Camaros

            Ford and Chevy have a long history of one upping each other with design and quality of their cars. And, it seems, when one manufacturer turned out a huge success of an automobile the other found a way to follow suit and compete for that market share.
            In 1964 when Ford rolled out the hugely successful Mustang, General Motor’s felt it first in the dramatic loss of market share of the already waning Corvair. The car grabbed the imagination and pocket book of young buyers looking for a fast, sporty car they could call their own.
            It took GM until 1967 to introduce a competitor for the Mustang. Based on their revamped Chevy Nova which really wouldn’t see the light of day until 1968, the Camaro came with a reasonable price point and a number of power plant options. The standard was a three speed manual transmission and a 230 cubic inch straight six which claimed 140 horse power but in reality had a hard time claiming that number. Options included a larger 250 cubic inch straight six with 155 horse power.
            But if a buyer wanted more they could move into a 327 cubic inch V 8 fed by a two barrel carb that ran 210 horses. Upping the engine to a four barrel carb pushed horse power to 275. There were also two versions of a 396 cubic inch big block V 8 that came with either 325 or 375 horses.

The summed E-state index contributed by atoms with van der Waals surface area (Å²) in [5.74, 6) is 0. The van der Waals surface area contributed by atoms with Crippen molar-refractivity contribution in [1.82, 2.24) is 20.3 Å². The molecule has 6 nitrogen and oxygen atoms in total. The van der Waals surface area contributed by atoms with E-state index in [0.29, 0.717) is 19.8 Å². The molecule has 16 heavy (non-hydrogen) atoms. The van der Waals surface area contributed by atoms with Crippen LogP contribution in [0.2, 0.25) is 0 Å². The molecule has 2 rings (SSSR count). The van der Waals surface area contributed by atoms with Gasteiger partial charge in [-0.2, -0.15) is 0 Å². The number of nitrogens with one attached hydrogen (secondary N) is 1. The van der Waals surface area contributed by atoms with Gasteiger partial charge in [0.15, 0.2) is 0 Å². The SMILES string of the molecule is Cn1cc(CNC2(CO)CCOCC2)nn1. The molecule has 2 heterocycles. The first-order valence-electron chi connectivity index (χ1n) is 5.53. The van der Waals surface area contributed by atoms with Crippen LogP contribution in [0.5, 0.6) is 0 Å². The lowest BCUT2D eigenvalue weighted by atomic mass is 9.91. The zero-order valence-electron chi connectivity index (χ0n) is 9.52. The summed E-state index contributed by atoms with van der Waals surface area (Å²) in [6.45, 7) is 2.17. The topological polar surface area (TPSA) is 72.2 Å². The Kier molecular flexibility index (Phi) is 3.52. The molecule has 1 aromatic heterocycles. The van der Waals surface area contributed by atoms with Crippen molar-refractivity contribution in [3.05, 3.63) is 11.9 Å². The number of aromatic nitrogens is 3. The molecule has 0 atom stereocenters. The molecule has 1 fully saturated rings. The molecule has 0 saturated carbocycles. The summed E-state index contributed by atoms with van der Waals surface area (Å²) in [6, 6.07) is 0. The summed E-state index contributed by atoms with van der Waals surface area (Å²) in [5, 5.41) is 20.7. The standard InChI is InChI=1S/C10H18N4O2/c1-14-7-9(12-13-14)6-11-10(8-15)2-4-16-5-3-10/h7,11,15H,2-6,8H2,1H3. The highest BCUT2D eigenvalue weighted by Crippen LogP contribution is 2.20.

The name of the car was something of a story in itself. GM puzzled through a number of possible different names ranging from Wildcat to Gemini, among others. They somehow decided on Camaro. Supposedly some folks at Chevy found an old French dictionary to show that the word meant “friend” or “companion.” Someone at Ford evidently countered, producing an old Spanish dictionary that translated the word to mean a small, shrimp-like creature. Allegedly an automotive journalist found yet another translation where the word means “loose bowel.” Not something you would want to call your car.
            Still, once people started driving the car they realized there was nothing shrimp-like about it. This was pure American muscle.
            Over the course of four more generations since its inception, the Camaro has gotten any number of make overs but always seems to have the look of a flat out street racer. In the past few weeks we’ve come across a bunch of Camaros at different shows. Here is a group all from the same show. Pick the one you would like to take for a run out on the road.










             

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